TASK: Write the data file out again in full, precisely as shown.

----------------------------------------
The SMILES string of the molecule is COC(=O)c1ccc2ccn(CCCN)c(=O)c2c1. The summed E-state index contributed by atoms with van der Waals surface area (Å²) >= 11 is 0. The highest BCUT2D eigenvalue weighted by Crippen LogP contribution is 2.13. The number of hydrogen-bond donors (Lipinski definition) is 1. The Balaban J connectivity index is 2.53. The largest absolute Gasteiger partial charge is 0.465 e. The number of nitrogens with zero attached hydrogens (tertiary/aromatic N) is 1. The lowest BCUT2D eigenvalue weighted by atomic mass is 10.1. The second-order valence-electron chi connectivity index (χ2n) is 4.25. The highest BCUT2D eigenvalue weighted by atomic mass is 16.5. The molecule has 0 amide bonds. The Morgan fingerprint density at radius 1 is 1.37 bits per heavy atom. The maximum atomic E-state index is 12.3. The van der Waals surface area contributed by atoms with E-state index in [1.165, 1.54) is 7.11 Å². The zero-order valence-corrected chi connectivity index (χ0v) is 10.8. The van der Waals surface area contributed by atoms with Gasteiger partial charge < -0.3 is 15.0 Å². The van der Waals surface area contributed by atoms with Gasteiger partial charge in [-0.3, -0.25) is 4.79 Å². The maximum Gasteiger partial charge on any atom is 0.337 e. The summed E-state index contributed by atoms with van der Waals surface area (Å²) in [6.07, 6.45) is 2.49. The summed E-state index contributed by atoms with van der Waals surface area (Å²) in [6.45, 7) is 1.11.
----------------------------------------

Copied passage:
The SMILES string of the molecule is COC(=O)c1ccc2ccn(CCCN)c(=O)c2c1. The summed E-state index contributed by atoms with van der Waals surface area (Å²) >= 11 is 0. The highest BCUT2D eigenvalue weighted by Crippen LogP contribution is 2.13. The number of hydrogen-bond donors (Lipinski definition) is 1. The Balaban J connectivity index is 2.53. The largest absolute Gasteiger partial charge is 0.465 e. The number of nitrogens with zero attached hydrogens (tertiary/aromatic N) is 1. The lowest BCUT2D eigenvalue weighted by atomic mass is 10.1. The second-order valence-electron chi connectivity index (χ2n) is 4.25. The highest BCUT2D eigenvalue weighted by atomic mass is 16.5. The molecule has 0 amide bonds. The Morgan fingerprint density at radius 1 is 1.37 bits per heavy atom. The maximum atomic E-state index is 12.3. The van der Waals surface area contributed by atoms with E-state index in [1.165, 1.54) is 7.11 Å². The zero-order valence-corrected chi connectivity index (χ0v) is 10.8. The van der Waals surface area contributed by atoms with Gasteiger partial charge < -0.3 is 15.0 Å². The van der Waals surface area contributed by atoms with Gasteiger partial charge in [-0.3, -0.25) is 4.79 Å². The maximum Gasteiger partial charge on any atom is 0.337 e. The summed E-state index contributed by atoms with van der Waals surface area (Å²) in [6.07, 6.45) is 2.49. The summed E-state index contributed by atoms with van der Waals surface area (Å²) in [6.45, 7) is 1.11.